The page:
8 December 2005

One of the anniversaries I always notice, that of John Lennon’s death. Wading among the eulogies, it’s fairly clear that he wouldn’t be revered in the same way if he had lived. There would be as many unremarked and unremarkable John Lennon albums as there are Paul McCartney and Ringo Starr ones. But every now and then he would do something surprising and exciting. I think what Lennon did well was to be a catalyst to innovation, and that mostly during the Beatles period. When it came down to just recording songs with session musicians he was often quite ordinary, with only his excellent voice raising the stakes a little. So I still mourn him and miss his presence on the world scene, but I don’t expect he would still be at the top of his game if he were around now.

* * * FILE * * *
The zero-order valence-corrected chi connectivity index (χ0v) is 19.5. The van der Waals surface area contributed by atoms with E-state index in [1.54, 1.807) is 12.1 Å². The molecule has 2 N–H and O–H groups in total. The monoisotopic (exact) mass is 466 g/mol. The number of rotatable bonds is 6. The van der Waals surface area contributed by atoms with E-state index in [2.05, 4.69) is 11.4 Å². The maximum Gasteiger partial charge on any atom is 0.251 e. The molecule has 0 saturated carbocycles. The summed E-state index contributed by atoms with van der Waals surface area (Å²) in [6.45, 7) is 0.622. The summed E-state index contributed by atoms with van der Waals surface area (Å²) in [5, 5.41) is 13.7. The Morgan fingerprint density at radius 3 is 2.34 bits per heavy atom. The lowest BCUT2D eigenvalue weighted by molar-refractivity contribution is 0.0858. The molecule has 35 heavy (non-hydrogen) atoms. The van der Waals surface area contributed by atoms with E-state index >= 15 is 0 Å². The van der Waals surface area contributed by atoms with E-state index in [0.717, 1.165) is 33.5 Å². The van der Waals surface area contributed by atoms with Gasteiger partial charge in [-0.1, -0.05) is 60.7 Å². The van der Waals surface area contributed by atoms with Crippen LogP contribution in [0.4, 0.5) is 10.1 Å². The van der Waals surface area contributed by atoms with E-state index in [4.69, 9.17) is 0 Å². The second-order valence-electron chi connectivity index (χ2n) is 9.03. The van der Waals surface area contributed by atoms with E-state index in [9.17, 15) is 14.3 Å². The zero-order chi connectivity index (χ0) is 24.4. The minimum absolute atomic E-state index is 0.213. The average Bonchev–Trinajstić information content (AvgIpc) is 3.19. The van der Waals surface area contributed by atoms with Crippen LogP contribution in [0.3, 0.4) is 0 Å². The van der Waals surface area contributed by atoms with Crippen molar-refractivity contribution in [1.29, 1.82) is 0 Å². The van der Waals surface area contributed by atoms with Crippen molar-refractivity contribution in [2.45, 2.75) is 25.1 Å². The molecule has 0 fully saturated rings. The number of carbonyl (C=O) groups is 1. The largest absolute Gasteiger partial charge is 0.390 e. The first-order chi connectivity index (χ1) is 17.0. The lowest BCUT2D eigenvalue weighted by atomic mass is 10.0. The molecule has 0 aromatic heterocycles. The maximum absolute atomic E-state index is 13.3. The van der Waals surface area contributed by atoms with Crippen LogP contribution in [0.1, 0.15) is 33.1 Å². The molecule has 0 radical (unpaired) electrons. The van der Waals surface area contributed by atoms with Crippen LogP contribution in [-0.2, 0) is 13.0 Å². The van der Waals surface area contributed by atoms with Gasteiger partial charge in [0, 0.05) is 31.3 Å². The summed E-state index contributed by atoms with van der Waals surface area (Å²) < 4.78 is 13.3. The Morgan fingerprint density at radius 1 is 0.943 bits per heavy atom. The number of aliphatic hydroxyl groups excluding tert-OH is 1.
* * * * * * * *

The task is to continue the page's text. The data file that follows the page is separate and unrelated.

Mark Chapman, on the other hand… I saw the end of the documentary about him, and it’s a stiff warning about the psychological dangers of narcissism (not, as one psychologist pointed out, schizophrenia): the driving, burning need to ‘be somebody’. Probably the young Lennon had the same need, but Chapman had no talent to channel it through, and no encouragement to do so. Now he sits in his cell pouring out religious cant about how he’s found God (he should turn him in, there might be a reward) and been forgiven, without any appreciation of the harm he did to Lennon’s family, let alone his fans. It’s all about Mark. Reading again the thread on the OOTB board about ‘making it‘ chimes in with this – the need to ‘be somebody’ can be devastating if you haven’t already found someone real to be before you start  ‘being somebody’.